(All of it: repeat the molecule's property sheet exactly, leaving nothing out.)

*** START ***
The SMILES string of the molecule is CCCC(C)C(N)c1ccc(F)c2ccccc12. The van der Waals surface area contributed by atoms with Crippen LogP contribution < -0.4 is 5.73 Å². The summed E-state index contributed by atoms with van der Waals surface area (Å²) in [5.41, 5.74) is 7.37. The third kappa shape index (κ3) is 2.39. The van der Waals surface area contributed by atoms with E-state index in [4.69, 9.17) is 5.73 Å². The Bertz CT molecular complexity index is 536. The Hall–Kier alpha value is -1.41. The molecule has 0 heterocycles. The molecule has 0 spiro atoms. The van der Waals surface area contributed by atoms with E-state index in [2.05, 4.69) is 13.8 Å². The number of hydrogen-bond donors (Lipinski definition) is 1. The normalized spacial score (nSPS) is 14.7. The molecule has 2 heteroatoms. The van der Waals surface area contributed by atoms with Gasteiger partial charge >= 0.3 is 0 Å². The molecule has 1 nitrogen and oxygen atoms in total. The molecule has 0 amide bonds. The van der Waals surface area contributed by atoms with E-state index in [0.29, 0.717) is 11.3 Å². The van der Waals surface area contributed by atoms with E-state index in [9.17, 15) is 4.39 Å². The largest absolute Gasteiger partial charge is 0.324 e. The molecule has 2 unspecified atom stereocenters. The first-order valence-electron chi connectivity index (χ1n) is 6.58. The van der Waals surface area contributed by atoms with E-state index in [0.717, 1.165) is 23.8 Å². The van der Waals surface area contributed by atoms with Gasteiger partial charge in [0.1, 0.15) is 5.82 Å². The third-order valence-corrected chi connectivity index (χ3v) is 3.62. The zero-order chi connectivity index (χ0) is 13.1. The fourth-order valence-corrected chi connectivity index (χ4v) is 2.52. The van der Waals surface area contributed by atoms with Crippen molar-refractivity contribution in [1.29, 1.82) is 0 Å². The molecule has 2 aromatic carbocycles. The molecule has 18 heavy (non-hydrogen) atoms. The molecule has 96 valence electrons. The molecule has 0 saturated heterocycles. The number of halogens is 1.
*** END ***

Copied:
The SMILES string of the molecule is CCCC(C)C(N)c1ccc(F)c2ccccc12. The van der Waals surface area contributed by atoms with Crippen LogP contribution < -0.4 is 5.73 Å². The summed E-state index contributed by atoms with van der Waals surface area (Å²) in [5.41, 5.74) is 7.37. The third kappa shape index (κ3) is 2.39. The van der Waals surface area contributed by atoms with E-state index in [4.69, 9.17) is 5.73 Å². The Bertz CT molecular complexity index is 536. The Hall–Kier alpha value is -1.41. The molecule has 0 heterocycles. The molecule has 0 spiro atoms. The van der Waals surface area contributed by atoms with E-state index in [2.05, 4.69) is 13.8 Å². The number of hydrogen-bond donors (Lipinski definition) is 1. The normalized spacial score (nSPS) is 14.7. The molecule has 2 heteroatoms. The van der Waals surface area contributed by atoms with Gasteiger partial charge >= 0.3 is 0 Å². The molecule has 1 nitrogen and oxygen atoms in total. The molecule has 0 amide bonds. The van der Waals surface area contributed by atoms with E-state index in [0.29, 0.717) is 11.3 Å². The van der Waals surface area contributed by atoms with E-state index in [9.17, 15) is 4.39 Å². The largest absolute Gasteiger partial charge is 0.324 e. The molecule has 2 unspecified atom stereocenters. The first-order valence-electron chi connectivity index (χ1n) is 6.58. The van der Waals surface area contributed by atoms with E-state index in [0.717, 1.165) is 23.8 Å². The van der Waals surface area contributed by atoms with Gasteiger partial charge in [0.1, 0.15) is 5.82 Å². The third-order valence-corrected chi connectivity index (χ3v) is 3.62. The zero-order chi connectivity index (χ0) is 13.1. The fourth-order valence-corrected chi connectivity index (χ4v) is 2.52. The van der Waals surface area contributed by atoms with Crippen molar-refractivity contribution in [1.29, 1.82) is 0 Å². The molecule has 2 aromatic carbocycles. The molecule has 18 heavy (non-hydrogen) atoms. The molecule has 96 valence electrons. The molecule has 0 saturated heterocycles. The number of halogens is 1.